ANOTHER DAY IN THE COUNTRY: A victim of book club envy
© Another Day in the Country
One of the things that happened when I moved to the country was that I left behind a wildly assorted group of friends in California and traded them for a wildly assorted group of relatives in Kansas.
It was good while it lasted. However, good things don’t last forever, and the very people that we came to spend another day in the country with had pretty much used up the major part of their lives before we showed up on the scene.
During those first five years we lost almost all of our aunts and uncles, as well as our dad. During the next several years, we lost Mom as well as a host of old-timers in town that we had come to cherish. It felt as if we were experiencing more than our share of death and dying.
For newcomers who move to the country, away from the hurry- scurry of city life, the quieter, slower pace is what they’ve hankered for, but there comes a point where they look around for some of that city pizazz on occasion.
As we began to take stock of what a long-term stay in the country meant for us, now that the people we’d come to spend time with were gone, we realized that making new friends in this smaller puddle was proving difficult.
We discovered that in rural areas, where several generations of family live in a concentrated area, it is much more difficult to forge new friendships than it is in a more dense population, where every other person is a newcomer — like it was in a college community in California, for instance.
Rural friendships were often formed in grade school, lasting years and years. Newcomers could live in a small town for years and still be considered move-ins.
One day, at the health club, I was talking about this to an acquaintance.
“What you need is a good book club,” Sandy said.
I’d never thought of a book club as a way to make friends. In fact, I didn’t know anyone who belonged to one — until now. But this made sense.
Now that I had uprooted at this late stage in my life, the usual friendship-making avenues didn’t seem to fit.
I didn’t belong to the local church. I wasn’t really into sports. I didn’t have kids who were school age. I was mostly retired, so there wasn’t a ready-made group of people that I worked with. I was a single, non-drinking (so bars are out), vegetarian in beef country. Talk about odd man out!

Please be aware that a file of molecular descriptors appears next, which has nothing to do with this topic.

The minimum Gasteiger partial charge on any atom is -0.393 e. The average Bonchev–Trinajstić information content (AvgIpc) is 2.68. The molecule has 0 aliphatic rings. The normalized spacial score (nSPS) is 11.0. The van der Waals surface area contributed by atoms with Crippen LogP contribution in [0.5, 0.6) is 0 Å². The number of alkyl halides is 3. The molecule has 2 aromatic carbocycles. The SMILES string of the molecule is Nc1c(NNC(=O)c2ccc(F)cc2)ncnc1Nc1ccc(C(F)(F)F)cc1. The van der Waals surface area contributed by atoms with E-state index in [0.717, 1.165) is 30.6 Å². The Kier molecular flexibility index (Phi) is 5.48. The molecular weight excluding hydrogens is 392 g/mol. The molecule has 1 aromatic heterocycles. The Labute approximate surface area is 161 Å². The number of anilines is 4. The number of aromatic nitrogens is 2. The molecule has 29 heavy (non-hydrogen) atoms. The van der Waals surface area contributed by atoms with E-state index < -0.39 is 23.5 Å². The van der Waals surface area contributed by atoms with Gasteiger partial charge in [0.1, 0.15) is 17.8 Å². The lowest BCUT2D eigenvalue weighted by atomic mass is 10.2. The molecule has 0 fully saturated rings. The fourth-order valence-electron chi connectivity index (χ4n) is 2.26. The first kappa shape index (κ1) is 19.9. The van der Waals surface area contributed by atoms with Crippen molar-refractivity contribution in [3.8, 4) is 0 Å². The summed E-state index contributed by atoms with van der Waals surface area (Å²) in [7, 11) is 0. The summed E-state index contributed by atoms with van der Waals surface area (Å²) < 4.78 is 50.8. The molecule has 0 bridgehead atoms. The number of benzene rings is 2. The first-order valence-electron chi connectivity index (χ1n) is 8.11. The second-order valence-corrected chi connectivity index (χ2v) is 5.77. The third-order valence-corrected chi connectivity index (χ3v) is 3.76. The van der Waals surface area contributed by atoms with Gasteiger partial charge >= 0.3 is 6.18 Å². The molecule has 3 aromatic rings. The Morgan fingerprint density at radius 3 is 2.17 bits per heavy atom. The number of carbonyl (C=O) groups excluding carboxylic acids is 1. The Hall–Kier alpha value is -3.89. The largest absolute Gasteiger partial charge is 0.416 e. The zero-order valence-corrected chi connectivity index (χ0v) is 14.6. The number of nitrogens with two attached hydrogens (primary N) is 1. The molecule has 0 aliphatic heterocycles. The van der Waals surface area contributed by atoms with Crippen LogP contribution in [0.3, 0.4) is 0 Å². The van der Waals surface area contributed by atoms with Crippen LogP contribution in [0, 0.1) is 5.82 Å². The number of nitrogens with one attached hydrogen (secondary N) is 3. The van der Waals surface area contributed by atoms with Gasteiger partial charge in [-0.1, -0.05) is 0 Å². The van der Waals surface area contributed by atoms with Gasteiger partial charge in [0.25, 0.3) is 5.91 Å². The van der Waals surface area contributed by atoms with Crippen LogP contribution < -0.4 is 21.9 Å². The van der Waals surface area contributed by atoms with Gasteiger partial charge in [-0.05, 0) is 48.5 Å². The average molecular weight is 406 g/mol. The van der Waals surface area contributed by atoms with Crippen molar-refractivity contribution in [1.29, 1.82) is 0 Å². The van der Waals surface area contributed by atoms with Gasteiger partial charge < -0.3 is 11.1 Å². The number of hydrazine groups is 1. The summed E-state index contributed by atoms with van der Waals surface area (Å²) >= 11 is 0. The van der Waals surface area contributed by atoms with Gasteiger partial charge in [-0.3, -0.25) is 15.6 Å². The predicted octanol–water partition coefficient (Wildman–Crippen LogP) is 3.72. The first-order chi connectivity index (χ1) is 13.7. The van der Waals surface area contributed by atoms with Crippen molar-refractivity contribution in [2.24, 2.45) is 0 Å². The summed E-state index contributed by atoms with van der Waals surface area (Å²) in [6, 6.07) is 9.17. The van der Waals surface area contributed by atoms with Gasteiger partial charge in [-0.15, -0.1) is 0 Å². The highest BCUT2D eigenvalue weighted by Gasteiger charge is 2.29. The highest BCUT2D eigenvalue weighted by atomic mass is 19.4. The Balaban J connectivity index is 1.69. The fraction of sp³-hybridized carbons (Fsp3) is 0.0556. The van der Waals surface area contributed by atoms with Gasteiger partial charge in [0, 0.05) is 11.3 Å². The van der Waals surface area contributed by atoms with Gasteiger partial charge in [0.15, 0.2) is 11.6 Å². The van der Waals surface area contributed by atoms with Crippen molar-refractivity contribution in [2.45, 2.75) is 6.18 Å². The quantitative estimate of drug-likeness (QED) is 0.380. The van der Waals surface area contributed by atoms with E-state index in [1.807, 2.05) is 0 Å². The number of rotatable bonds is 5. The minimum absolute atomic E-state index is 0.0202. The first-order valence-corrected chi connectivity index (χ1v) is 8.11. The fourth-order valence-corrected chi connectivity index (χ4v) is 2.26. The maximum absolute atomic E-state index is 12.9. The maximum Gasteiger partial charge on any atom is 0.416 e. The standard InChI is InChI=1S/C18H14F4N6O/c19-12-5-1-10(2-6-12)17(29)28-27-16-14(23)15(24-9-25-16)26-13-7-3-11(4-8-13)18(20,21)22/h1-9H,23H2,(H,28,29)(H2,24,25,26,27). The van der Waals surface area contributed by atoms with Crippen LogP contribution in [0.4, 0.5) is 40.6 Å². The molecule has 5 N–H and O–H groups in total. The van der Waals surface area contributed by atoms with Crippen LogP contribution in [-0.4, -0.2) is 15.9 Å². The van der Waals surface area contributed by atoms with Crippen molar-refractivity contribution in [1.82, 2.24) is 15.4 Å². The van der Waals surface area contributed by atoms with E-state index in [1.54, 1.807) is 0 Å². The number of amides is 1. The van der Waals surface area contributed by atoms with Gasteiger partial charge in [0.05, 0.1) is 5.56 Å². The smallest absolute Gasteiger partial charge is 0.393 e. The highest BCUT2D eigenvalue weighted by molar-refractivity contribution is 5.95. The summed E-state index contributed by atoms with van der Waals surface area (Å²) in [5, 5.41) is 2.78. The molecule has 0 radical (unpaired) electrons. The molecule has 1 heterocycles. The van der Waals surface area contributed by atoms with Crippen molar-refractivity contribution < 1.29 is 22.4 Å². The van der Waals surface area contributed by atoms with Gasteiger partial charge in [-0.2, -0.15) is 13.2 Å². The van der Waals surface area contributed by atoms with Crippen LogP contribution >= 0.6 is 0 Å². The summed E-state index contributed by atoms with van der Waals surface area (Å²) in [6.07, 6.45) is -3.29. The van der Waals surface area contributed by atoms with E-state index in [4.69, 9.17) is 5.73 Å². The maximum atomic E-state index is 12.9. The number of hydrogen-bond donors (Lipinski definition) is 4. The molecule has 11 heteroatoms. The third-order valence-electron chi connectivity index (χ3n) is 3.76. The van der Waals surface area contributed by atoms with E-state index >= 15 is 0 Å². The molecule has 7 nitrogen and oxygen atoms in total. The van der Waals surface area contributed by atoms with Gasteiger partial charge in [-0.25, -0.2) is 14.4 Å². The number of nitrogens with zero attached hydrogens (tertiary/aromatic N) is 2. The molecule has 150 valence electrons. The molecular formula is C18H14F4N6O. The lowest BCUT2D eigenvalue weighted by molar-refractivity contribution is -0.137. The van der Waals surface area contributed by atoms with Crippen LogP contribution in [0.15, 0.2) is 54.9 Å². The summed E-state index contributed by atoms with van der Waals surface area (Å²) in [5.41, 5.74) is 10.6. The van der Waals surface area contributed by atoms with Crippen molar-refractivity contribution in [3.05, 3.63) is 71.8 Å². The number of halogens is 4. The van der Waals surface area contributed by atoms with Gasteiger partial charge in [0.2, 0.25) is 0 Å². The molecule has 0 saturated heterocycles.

We’ve eventually formed friendships. We once again have family in the area.
However, these aren’t necessarily the same “best buds” style of relationships that we had when we were younger.
The small-town environment brings a form of isolation — some of it good, some bad. So for lack of intimates, a good book ends up being this week’s friend or today’s adventure.
Sandy offered to recommend me to her book club. I was excited until she told me when they met,
“Friday mornings,” she said.
Wouldn’t you know it? Friday was one of the days that I taught art. So there went the book club idea! However, the seed had been planted.
A while back I read “The Book that Matters Most,” about a group of women who started a reading group.
In the notebook where I write my own book reviews, I grumbled, “No memorable quotes, and the author isn’t an exceptional writer … the ending infuriated me … but the idea of belonging to a book club is still a good one!”
That’s it! I have book club envy. I don’t want just to read a book; it’s not enough. I want to be able to tell someone about what I read and I want him or her to know what I’m talking about because that person read the book, too.
I fantasize about finding kindred spirits in a book club, folks who read a paragraph like, “You could not reason with a morning. A morning is not a thing that had to give anything beyond what it was,” and then they discuss it on another day in the country.
Last modified Nov. 16, 2017